Socially distanced voting.
Capital News Service
Virginia localities are taking a number of precautions to mitigate the spread of COVID-19 at polling places even though masks will not be required.
Saturday marked the last day to cast early, in-person ballots before Election Day, but voters can still cast in-person ballots on Nov. 3, Election Day. They also can mail or return absentee ballots by that day. Election officials have been working to keep voters and workers safe during an election that has yielded a record number of early votes.
More than 5.9 million Virginians were registered to vote as of Oct. 1, with the cutoff date in late October. Early voting commenced 45 days before Election Day, due to a new law. Legislators also recently changed laws to allow no-excuse absentee voting and made Election Day a state holiday. More than 2.7 million Virginians had voted as of Nov. 1, with around 1.8 million individuals voting or casting an absentee ballot in-person, according to the Virginia Department of Elections website. More than 886,000 voters have cast absentee ballots by mail and nearly 1.1 million mail-in ballots have been requested.
VOTERS are encouraged to wear a mask, and will be offered one, Andrea Gaines, director of community relations at the Virginia Department of Elections, said in an email. They will also be offered the opportunity to vote without leaving their vehicles.
“Ultimately, a voter will not be turned away if they are not wearing a mask, but the Department strongly encourages them to do so to keep themselves and others around them safe,” Gaines said.
Even though there is a state mandate requiring individuals to wear masks when in close proximity with others, it’s against state law to “to hinder or delay a qualified voter in entering or leaving a polling place,” regardless of whether they have on a mask, Gaines said.
Poll workers and voters will be buffered with a number of measures. Such precautions include enforcing social distancing as well as placing plexiglass between voters and poll workers, according to Gary Scott, general registrar and director of the Fairfax County Office of Elections. Virginia Medical Reserve Corps volunteers will assist at polling places to ensure social distancing and sanitization measures are followed, according to Gov. Ralph Northam’s office.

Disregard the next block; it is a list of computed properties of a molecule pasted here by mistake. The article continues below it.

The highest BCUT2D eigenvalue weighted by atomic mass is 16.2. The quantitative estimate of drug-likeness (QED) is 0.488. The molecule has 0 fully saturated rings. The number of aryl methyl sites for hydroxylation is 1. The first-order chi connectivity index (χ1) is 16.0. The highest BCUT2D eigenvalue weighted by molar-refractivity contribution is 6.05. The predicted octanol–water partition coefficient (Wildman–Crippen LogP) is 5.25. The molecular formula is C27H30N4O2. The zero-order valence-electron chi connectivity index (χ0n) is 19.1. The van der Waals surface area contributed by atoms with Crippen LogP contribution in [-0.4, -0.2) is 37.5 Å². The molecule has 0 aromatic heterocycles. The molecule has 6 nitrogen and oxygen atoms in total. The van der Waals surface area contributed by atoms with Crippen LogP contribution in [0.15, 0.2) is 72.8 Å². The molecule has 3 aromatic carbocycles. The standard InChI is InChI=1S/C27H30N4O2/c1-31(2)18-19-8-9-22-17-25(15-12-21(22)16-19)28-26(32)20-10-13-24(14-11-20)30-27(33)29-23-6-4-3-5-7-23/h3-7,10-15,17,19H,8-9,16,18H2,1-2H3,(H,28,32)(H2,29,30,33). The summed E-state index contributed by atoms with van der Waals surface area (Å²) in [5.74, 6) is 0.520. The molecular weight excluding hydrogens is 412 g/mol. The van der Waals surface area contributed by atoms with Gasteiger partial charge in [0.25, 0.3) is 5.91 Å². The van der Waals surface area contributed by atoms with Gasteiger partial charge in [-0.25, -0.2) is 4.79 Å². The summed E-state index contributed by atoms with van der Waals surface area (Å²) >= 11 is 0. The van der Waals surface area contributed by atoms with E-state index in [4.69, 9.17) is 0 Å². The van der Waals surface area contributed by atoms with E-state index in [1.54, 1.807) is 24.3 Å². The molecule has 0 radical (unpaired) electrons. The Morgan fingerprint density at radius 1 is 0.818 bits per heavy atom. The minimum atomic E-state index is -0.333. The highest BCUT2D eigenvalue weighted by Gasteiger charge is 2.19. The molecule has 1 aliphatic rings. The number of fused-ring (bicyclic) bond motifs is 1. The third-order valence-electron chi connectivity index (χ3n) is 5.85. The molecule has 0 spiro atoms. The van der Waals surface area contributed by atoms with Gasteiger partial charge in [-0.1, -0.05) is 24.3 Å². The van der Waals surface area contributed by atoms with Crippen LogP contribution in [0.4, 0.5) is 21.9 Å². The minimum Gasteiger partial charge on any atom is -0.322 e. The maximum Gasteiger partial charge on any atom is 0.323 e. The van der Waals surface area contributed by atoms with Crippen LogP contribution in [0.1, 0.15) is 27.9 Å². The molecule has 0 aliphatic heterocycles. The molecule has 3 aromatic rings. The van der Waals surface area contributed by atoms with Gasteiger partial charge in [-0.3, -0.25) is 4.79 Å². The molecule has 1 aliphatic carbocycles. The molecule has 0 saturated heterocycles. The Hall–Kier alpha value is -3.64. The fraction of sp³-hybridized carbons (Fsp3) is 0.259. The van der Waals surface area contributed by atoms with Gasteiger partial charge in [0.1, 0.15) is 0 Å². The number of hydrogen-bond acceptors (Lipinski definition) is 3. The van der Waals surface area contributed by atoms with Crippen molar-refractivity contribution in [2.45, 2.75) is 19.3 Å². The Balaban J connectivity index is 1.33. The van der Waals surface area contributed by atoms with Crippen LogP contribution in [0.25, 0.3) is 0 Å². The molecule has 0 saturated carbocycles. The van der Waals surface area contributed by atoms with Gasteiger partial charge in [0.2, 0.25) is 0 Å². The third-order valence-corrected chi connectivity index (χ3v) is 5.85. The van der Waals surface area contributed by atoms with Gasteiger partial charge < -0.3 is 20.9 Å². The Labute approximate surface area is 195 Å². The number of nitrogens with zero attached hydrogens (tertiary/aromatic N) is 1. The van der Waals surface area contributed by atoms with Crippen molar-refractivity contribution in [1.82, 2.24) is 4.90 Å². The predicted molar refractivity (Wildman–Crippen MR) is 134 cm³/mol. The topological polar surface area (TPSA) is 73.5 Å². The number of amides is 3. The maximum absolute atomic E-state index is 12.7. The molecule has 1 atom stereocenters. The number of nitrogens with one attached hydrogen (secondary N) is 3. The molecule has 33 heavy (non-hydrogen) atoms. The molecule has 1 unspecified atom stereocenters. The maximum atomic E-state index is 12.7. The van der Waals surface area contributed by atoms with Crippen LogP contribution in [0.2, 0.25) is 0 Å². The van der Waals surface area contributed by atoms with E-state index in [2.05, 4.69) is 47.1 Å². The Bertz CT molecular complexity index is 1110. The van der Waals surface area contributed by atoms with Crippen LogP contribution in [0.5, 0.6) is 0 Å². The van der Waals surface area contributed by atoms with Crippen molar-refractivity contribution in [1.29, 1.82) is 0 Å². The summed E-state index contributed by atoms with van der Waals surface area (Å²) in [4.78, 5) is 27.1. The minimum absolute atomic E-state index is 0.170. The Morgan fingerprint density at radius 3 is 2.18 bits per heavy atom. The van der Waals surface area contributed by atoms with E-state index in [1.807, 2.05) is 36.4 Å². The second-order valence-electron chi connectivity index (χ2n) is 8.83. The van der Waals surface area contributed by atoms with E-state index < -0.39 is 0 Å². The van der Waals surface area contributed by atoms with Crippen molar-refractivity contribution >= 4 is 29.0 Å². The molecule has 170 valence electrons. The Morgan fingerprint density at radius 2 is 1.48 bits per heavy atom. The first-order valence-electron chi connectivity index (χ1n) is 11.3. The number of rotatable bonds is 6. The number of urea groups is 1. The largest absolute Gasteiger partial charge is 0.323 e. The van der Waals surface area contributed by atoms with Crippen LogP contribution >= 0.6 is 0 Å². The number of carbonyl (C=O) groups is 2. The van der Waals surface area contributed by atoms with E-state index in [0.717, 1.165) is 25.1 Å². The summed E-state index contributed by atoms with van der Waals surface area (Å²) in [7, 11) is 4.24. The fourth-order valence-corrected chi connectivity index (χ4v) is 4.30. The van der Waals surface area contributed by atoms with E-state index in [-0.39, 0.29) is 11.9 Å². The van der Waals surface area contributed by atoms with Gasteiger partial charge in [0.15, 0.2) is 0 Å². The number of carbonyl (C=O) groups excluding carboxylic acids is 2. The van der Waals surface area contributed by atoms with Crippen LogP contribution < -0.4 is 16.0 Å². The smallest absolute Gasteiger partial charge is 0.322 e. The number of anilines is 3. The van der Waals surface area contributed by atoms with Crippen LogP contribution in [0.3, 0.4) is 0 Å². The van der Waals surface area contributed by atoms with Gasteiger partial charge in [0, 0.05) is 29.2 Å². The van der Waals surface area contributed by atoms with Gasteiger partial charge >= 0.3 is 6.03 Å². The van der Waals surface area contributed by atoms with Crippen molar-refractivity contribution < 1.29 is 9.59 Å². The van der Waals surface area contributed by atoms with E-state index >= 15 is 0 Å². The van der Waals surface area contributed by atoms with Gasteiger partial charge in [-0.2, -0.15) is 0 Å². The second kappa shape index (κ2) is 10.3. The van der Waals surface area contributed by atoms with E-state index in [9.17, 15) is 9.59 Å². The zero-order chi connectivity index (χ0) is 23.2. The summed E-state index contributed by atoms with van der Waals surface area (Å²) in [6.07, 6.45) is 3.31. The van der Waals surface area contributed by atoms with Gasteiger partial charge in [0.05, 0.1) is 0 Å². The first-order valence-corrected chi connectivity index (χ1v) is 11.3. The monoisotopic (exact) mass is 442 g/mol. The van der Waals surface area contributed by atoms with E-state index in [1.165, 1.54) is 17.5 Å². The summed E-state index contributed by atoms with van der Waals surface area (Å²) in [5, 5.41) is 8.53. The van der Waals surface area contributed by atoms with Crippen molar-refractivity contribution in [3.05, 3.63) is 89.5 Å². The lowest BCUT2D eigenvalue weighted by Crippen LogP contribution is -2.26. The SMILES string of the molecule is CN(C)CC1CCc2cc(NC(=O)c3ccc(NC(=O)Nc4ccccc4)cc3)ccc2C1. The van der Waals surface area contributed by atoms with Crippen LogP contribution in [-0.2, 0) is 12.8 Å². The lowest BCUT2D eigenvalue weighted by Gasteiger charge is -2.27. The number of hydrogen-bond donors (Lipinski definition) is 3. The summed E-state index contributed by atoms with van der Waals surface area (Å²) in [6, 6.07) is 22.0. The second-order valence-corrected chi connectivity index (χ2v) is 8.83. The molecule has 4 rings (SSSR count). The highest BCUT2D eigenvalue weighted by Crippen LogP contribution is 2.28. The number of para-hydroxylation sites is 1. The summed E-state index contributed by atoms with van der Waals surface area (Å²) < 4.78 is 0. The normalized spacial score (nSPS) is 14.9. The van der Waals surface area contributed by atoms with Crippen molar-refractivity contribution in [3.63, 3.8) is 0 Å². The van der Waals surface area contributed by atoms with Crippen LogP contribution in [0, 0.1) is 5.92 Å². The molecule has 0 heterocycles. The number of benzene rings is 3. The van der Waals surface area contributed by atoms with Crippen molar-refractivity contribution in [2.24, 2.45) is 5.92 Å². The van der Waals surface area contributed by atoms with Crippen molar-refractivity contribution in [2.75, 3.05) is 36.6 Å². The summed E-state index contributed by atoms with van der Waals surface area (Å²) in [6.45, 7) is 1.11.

Fairfax County workers will also have shields, gloves and masks, which will be replaced throughout the day, Scott said. To avoid the chance of voters sharing pens, Fairfax County will provide voters with “I Voted” pens that they can use to fill out their ballots and keep instead of offering stickers.
The Virginia Department of Elections distributed $9 million in Coronavirus Aid, Relief and Economic Security Act funding that could be used to help secure personal protective equipment needed by local election offices, Gaines said.
Election workers in Fairfax County are trained every three years or when laws impacting election workers or voters change, Scott said. The county has been training election workers since July on how to follow and implement social distancing measures.
Virginia Department of Elections also provides training along with each locality’s specific training, Gaines said over email.
FAIRFAX COUNTY has more than 700,000 registered voters, and around half of registered voters had voted in Fairfax, according to Scott.
“We've already gone over 50% of our anticipated turnout in five days of in-person voting,” Scott said. “We anticipate close to 60% of our voters will have voted prior to elections.”
Election Day is Tuesday, Nov. 3, and any registered Fairfax County voter who has not already voted can vote in person on this day. Polls are open from 6 a.m. to 7 p.m., and every polling place in the county will be open. Anyone in line by 7 p.m. will be able to vote.
Capital News Service is a program of Virginia Commonwealth University's Robertson School of Media and Culture. Students in the program provide state government coverage for a variety of media outlets in Virginia.